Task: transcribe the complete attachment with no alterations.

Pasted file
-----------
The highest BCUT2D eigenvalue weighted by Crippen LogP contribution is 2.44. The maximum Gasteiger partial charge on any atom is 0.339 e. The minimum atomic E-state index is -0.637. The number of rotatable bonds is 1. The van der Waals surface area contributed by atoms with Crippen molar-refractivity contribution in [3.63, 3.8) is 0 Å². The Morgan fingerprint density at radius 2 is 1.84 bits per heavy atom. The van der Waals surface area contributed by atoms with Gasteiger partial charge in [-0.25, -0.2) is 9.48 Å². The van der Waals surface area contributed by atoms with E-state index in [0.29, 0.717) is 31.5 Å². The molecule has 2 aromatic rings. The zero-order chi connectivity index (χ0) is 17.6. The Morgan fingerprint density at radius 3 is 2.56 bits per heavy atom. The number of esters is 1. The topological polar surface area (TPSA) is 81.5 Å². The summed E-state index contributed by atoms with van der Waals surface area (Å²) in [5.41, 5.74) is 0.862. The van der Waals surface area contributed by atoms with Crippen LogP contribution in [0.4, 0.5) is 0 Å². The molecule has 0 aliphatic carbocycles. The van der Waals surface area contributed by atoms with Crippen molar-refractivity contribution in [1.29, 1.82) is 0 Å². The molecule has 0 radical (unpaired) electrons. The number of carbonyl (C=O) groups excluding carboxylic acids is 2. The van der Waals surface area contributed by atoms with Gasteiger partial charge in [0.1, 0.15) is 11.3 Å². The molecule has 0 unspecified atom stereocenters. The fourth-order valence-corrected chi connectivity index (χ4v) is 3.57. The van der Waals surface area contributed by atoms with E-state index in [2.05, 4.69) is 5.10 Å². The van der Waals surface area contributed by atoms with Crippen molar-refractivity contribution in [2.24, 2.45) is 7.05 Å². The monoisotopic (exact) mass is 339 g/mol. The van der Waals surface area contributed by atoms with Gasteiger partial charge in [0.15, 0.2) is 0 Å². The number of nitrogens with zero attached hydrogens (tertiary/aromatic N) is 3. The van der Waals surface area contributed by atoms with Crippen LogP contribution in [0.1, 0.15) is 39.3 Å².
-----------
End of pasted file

The highest BCUT2D eigenvalue weighted by Crippen LogP contribution is 2.44. The maximum Gasteiger partial charge on any atom is 0.339 e. The minimum atomic E-state index is -0.637. The number of rotatable bonds is 1. The van der Waals surface area contributed by atoms with Crippen molar-refractivity contribution in [3.63, 3.8) is 0 Å². The Morgan fingerprint density at radius 2 is 1.84 bits per heavy atom. The van der Waals surface area contributed by atoms with Gasteiger partial charge in [-0.25, -0.2) is 9.48 Å². The van der Waals surface area contributed by atoms with E-state index in [0.29, 0.717) is 31.5 Å². The molecule has 2 aromatic rings. The zero-order chi connectivity index (χ0) is 17.6. The Morgan fingerprint density at radius 3 is 2.56 bits per heavy atom. The number of esters is 1. The topological polar surface area (TPSA) is 81.5 Å². The summed E-state index contributed by atoms with van der Waals surface area (Å²) in [5.41, 5.74) is 0.862. The van der Waals surface area contributed by atoms with Crippen LogP contribution in [0.4, 0.5) is 0 Å². The molecule has 0 aliphatic carbocycles. The van der Waals surface area contributed by atoms with Crippen molar-refractivity contribution in [1.29, 1.82) is 0 Å². The molecule has 0 radical (unpaired) electrons. The number of carbonyl (C=O) groups excluding carboxylic acids is 2. The van der Waals surface area contributed by atoms with Gasteiger partial charge in [0.1, 0.15) is 11.3 Å². The molecule has 0 unspecified atom stereocenters. The fourth-order valence-corrected chi connectivity index (χ4v) is 3.57. The van der Waals surface area contributed by atoms with E-state index in [2.05, 4.69) is 5.10 Å². The van der Waals surface area contributed by atoms with Crippen molar-refractivity contribution in [2.24, 2.45) is 7.05 Å². The monoisotopic (exact) mass is 339 g/mol. The van der Waals surface area contributed by atoms with Gasteiger partial charge in [0.15, 0.2) is 0 Å². The number of nitrogens with zero attached hydrogens (tertiary/aromatic N) is 3. The van der Waals surface area contributed by atoms with Crippen LogP contribution in [0.1, 0.15) is 39.3 Å².